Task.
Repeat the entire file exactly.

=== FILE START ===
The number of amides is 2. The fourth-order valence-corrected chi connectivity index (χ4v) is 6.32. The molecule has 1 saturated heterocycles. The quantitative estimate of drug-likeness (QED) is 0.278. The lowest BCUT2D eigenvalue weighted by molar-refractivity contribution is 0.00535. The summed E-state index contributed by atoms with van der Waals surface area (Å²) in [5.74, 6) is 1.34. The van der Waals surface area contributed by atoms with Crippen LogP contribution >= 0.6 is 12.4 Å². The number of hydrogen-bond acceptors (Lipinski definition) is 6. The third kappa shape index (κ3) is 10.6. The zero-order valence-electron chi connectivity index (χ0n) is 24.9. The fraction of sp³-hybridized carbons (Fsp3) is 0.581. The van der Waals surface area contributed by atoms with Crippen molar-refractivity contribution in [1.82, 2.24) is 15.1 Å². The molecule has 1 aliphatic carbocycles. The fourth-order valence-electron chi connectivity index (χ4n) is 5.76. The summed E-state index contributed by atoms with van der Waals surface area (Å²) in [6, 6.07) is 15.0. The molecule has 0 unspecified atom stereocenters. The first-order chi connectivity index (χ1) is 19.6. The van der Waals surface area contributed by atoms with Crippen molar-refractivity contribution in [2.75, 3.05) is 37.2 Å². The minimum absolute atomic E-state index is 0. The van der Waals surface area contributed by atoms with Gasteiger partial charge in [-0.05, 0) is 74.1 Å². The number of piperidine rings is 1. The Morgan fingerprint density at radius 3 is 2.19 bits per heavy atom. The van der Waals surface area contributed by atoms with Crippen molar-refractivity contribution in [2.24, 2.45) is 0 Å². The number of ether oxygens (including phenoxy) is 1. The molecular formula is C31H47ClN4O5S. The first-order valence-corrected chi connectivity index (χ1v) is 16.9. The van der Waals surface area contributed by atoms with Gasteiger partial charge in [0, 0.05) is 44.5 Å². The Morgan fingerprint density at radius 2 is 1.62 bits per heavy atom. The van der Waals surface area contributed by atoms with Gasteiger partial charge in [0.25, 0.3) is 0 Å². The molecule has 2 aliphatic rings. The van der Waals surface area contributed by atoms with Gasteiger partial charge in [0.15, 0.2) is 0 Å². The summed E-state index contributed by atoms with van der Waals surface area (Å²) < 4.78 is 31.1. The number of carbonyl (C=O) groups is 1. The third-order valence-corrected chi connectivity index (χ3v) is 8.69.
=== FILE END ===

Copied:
The number of amides is 2. The fourth-order valence-corrected chi connectivity index (χ4v) is 6.32. The molecule has 1 saturated heterocycles. The quantitative estimate of drug-likeness (QED) is 0.278. The lowest BCUT2D eigenvalue weighted by molar-refractivity contribution is 0.00535. The summed E-state index contributed by atoms with van der Waals surface area (Å²) in [5.74, 6) is 1.34. The van der Waals surface area contributed by atoms with Crippen LogP contribution >= 0.6 is 12.4 Å². The number of hydrogen-bond acceptors (Lipinski definition) is 6. The third kappa shape index (κ3) is 10.6. The zero-order valence-electron chi connectivity index (χ0n) is 24.9. The fraction of sp³-hybridized carbons (Fsp3) is 0.581. The van der Waals surface area contributed by atoms with Crippen molar-refractivity contribution in [1.82, 2.24) is 15.1 Å². The molecule has 1 aliphatic carbocycles. The fourth-order valence-electron chi connectivity index (χ4n) is 5.76. The summed E-state index contributed by atoms with van der Waals surface area (Å²) in [6, 6.07) is 15.0. The molecule has 0 unspecified atom stereocenters. The first-order chi connectivity index (χ1) is 19.6. The van der Waals surface area contributed by atoms with Crippen molar-refractivity contribution in [2.75, 3.05) is 37.2 Å². The minimum absolute atomic E-state index is 0. The van der Waals surface area contributed by atoms with Gasteiger partial charge in [-0.05, 0) is 74.1 Å². The number of piperidine rings is 1. The Morgan fingerprint density at radius 3 is 2.19 bits per heavy atom. The van der Waals surface area contributed by atoms with Crippen molar-refractivity contribution in [2.24, 2.45) is 0 Å². The number of ether oxygens (including phenoxy) is 1. The molecular formula is C31H47ClN4O5S. The first-order valence-corrected chi connectivity index (χ1v) is 16.9. The van der Waals surface area contributed by atoms with Gasteiger partial charge in [0, 0.05) is 44.5 Å². The Morgan fingerprint density at radius 2 is 1.62 bits per heavy atom. The van der Waals surface area contributed by atoms with Gasteiger partial charge in [0.25, 0.3) is 0 Å². The molecule has 2 aliphatic rings. The van der Waals surface area contributed by atoms with Gasteiger partial charge in [0.15, 0.2) is 0 Å². The summed E-state index contributed by atoms with van der Waals surface area (Å²) < 4.78 is 31.1. The number of carbonyl (C=O) groups is 1. The third-order valence-corrected chi connectivity index (χ3v) is 8.69.